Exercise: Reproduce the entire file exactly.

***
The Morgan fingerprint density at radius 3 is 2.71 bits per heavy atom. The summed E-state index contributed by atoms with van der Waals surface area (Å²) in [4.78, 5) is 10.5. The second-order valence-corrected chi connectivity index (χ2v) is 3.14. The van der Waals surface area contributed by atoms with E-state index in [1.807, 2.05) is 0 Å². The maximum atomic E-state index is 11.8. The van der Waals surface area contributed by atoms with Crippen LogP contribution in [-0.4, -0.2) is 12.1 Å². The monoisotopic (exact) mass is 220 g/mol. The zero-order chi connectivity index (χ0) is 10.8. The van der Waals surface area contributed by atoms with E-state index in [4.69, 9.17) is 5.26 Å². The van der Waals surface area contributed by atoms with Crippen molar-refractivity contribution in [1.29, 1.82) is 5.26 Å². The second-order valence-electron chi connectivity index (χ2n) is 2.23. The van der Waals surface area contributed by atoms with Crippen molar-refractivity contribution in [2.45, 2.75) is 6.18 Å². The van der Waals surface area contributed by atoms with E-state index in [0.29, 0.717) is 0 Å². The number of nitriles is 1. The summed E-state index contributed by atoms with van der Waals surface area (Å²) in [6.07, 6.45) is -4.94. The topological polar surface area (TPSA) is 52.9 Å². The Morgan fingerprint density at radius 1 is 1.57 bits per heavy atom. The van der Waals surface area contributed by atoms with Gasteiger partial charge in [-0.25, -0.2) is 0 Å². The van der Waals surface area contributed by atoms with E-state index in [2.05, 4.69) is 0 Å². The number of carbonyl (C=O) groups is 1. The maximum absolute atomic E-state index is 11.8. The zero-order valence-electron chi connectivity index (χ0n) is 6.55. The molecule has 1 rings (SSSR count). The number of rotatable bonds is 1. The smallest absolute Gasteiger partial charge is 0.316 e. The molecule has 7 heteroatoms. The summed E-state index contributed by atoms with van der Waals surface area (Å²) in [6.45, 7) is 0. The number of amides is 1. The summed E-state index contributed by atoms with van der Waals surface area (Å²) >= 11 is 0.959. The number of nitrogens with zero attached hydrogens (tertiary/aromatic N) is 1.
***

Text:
The Morgan fingerprint density at radius 3 is 2.71 bits per heavy atom. The summed E-state index contributed by atoms with van der Waals surface area (Å²) in [4.78, 5) is 10.5. The second-order valence-corrected chi connectivity index (χ2v) is 3.14. The van der Waals surface area contributed by atoms with E-state index in [1.807, 2.05) is 0 Å². The maximum atomic E-state index is 11.8. The van der Waals surface area contributed by atoms with Crippen LogP contribution in [-0.4, -0.2) is 12.1 Å². The monoisotopic (exact) mass is 220 g/mol. The zero-order chi connectivity index (χ0) is 10.8. The van der Waals surface area contributed by atoms with E-state index in [4.69, 9.17) is 5.26 Å². The van der Waals surface area contributed by atoms with Crippen molar-refractivity contribution in [1.29, 1.82) is 5.26 Å². The second-order valence-electron chi connectivity index (χ2n) is 2.23. The van der Waals surface area contributed by atoms with Crippen molar-refractivity contribution in [2.45, 2.75) is 6.18 Å². The van der Waals surface area contributed by atoms with E-state index in [0.29, 0.717) is 0 Å². The number of nitriles is 1. The summed E-state index contributed by atoms with van der Waals surface area (Å²) in [6.07, 6.45) is -4.94. The topological polar surface area (TPSA) is 52.9 Å². The Morgan fingerprint density at radius 1 is 1.57 bits per heavy atom. The van der Waals surface area contributed by atoms with Gasteiger partial charge in [-0.25, -0.2) is 0 Å². The van der Waals surface area contributed by atoms with E-state index in [2.05, 4.69) is 0 Å². The number of carbonyl (C=O) groups is 1. The maximum absolute atomic E-state index is 11.8. The zero-order valence-electron chi connectivity index (χ0n) is 6.55. The molecule has 1 rings (SSSR count). The number of rotatable bonds is 1. The smallest absolute Gasteiger partial charge is 0.316 e. The molecule has 7 heteroatoms. The summed E-state index contributed by atoms with van der Waals surface area (Å²) in [6.45, 7) is 0. The number of amides is 1. The summed E-state index contributed by atoms with van der Waals surface area (Å²) >= 11 is 0.959. The number of nitrogens with zero attached hydrogens (tertiary/aromatic N) is 1.